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dc.contributor.authorCranney, Katherineen_US
dc.contributor.authorTan, Poh-Lingen_US
dc.date.accessioned2017-05-03T15:58:03Z
dc.date.available2017-05-03T15:58:03Z
dc.date.issued2011en_US
dc.date.modified2012-08-12T23:13:47Z
dc.identifier.issn13205323en_US
dc.identifier.urihttp://hdl.handle.net/10072/44940
dc.description.abstractTraditional Ecological Knowledge ('TEK') in water has survived millennia, yet this knowledge remains poorly understood and utilised in Australia's water planning and management. Recent nation-wide water reform recognises Indigenous interests in water; it also confirms the importance of providing for 'environmental water' in water plans. This article proposes that there are significant, untapped interactions between these two policy developments: namely, that TEK can play a role in the determination of environmental outcomes in water planning. This is significant for Queensland, where traditional Indigenous values in water are to be provided for 'by ensuring there are sufficient environmental flows'. By reference to Queensland's Water Act 2000 and the Water Resource (Mitchell) Plan 2007 (Qld), this article addresses how Indigenous values are currently (un)represented in the determination of environmental flows. The article concludes by suggesting solutions for overcoming cultural and institutional barriers to the incorporation of old knowledge in freshwater management. Despite these barriers, Queensland is currently well-positioned to move towards genuine collaborative water planning and management with Indigenous communities.en_US
dc.description.peerreviewedYesen_US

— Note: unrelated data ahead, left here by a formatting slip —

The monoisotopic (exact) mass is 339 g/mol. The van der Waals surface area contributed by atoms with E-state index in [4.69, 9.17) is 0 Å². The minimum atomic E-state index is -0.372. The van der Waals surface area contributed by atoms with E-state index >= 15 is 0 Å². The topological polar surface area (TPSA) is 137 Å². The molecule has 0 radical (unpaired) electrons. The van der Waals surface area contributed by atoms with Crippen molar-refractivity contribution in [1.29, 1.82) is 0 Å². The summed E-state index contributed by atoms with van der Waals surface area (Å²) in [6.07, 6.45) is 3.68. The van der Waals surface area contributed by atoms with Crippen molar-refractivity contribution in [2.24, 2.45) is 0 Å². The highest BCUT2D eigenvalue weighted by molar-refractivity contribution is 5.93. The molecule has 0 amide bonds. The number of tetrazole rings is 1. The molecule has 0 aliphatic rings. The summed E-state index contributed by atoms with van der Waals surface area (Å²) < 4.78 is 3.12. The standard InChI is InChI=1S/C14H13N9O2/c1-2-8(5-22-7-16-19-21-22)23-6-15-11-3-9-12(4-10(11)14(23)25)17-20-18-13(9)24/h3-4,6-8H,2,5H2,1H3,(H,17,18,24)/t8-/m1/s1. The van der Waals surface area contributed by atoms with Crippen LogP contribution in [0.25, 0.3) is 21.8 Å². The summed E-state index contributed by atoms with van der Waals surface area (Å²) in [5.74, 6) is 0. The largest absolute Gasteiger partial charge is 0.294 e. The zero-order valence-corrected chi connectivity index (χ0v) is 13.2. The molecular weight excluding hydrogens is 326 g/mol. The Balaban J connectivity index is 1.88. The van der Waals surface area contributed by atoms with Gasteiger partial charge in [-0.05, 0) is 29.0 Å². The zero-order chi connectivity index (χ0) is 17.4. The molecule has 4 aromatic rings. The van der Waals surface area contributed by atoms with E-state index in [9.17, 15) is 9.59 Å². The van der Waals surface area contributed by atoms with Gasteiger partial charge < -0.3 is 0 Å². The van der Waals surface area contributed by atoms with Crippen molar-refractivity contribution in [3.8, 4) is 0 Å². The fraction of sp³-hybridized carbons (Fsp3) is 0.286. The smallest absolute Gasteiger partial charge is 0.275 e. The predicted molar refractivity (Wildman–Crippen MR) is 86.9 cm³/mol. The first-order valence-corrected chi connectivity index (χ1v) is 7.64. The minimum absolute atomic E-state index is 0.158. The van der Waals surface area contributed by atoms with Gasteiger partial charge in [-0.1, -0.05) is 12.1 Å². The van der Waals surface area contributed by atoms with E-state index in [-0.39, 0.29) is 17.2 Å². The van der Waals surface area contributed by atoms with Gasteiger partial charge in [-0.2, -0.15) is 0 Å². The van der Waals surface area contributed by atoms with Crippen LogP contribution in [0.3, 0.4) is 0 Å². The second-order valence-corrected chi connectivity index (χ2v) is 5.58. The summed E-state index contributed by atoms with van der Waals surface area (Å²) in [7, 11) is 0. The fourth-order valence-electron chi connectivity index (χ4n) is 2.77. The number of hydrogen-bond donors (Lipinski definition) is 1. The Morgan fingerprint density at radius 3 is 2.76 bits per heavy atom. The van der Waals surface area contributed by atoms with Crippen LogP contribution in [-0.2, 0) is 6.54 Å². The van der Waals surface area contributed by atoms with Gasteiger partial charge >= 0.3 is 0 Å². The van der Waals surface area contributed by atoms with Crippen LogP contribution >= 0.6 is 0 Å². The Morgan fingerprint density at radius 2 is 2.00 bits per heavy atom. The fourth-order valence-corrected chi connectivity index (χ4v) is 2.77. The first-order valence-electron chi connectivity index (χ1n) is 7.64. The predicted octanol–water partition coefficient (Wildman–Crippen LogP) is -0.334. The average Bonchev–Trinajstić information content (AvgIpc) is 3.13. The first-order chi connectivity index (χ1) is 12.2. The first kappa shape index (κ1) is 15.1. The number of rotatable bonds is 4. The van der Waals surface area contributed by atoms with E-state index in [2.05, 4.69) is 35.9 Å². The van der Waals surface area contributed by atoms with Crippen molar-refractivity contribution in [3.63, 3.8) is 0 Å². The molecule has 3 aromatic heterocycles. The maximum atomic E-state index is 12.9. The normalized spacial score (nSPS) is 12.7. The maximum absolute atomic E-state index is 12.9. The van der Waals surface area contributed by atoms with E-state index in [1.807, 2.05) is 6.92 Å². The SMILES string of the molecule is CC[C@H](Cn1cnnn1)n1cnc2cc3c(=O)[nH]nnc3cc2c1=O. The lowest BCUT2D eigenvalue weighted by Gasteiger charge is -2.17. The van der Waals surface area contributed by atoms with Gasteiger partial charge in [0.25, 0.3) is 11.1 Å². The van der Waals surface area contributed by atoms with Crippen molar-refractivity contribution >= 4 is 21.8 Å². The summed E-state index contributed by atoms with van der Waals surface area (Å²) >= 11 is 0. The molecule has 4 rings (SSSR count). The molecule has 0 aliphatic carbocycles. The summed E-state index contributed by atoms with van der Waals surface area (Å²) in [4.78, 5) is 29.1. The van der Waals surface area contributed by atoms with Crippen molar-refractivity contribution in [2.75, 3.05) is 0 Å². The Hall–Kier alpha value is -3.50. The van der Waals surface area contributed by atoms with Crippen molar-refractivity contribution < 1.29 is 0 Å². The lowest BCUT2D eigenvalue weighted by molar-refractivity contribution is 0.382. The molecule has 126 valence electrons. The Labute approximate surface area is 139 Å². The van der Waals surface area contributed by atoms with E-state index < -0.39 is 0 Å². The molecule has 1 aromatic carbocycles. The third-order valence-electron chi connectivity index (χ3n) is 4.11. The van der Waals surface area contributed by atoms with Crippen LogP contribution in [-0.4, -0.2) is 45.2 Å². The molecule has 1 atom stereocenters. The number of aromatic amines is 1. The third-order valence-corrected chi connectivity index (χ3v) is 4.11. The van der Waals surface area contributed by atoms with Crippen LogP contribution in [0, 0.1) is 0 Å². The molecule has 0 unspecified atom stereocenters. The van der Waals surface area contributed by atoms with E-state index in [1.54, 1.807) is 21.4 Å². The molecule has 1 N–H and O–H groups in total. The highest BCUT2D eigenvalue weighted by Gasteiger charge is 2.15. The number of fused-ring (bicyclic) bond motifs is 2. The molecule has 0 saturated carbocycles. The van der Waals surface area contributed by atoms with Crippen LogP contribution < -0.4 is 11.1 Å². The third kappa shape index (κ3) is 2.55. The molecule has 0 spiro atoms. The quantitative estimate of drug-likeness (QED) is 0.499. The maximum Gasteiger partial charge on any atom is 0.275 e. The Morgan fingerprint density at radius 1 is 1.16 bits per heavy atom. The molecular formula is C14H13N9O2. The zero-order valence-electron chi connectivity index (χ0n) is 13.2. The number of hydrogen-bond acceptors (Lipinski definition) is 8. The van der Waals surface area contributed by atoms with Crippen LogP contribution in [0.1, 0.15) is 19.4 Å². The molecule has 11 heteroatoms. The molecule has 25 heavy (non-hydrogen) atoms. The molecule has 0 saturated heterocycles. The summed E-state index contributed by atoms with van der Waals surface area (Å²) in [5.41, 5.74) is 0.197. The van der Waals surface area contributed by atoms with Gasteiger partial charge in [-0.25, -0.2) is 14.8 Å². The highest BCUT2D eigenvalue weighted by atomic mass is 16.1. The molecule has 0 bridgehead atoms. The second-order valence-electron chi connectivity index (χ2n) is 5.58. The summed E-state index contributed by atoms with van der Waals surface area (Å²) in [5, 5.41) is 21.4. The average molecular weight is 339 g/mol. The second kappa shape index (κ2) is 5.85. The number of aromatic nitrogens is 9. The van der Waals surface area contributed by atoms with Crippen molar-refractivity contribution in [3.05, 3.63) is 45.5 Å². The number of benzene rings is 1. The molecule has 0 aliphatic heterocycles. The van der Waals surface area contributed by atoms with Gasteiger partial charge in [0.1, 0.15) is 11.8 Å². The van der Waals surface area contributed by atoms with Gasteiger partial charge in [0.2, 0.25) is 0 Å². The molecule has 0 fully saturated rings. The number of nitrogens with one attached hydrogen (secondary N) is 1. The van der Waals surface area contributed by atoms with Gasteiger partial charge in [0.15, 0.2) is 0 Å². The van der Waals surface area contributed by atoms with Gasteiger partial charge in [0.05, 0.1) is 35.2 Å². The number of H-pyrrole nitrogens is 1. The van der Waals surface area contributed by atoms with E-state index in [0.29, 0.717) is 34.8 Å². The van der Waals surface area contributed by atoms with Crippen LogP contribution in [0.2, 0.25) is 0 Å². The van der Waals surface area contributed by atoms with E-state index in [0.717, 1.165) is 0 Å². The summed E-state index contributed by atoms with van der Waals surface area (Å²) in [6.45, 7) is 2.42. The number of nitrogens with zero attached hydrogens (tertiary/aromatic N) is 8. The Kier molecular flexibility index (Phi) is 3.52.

dc.description.publicationstatusYesen_US
dc.languageEnglishen_US
dc.language.isoen_US
dc.publisherUniversity of Wollongongen_US
dc.publisher.placeAustraliaen_US
dc.publisher.urihttp://www.law.unsw.edu.au/ajnrlpen_US
dc.relation.ispartofstudentpublicationNen_US
dc.relation.ispartofpagefrom71en_US
dc.relation.ispartofpageto113en_US
dc.relation.ispartofissue2en_US
dc.relation.ispartofjournalThe Australasian Journal of Natural Resources Law and Policyen_US
dc.relation.ispartofvolume14en_US
dc.rights.retentionYen_US
dc.subject.fieldofresearchEnvironmental and Natural Resources Lawen_US
dc.subject.fieldofresearchcode180111en_US
dc.titleOld Knowledge in Freshwater: Why Traditional Ecological Knowledge is Essential for Determining Environmental Flows in Water Plansen_US
dc.typeJournal articleen_US
dc.type.descriptionC1 - Peer Reviewed (HERDC)en_US
dc.type.codeC - Journal Articlesen_US
gro.facultyArts, Education & Law Group, School of Lawen_US
gro.rights.copyrightSelf-archiving of the author-manuscript version is not yet supported by this journal. Please refer to the journal link for access to the definitive, published version or contact the authors for more information.en_US
gro.date.issued2011
gro.hasfulltextNo Full Text


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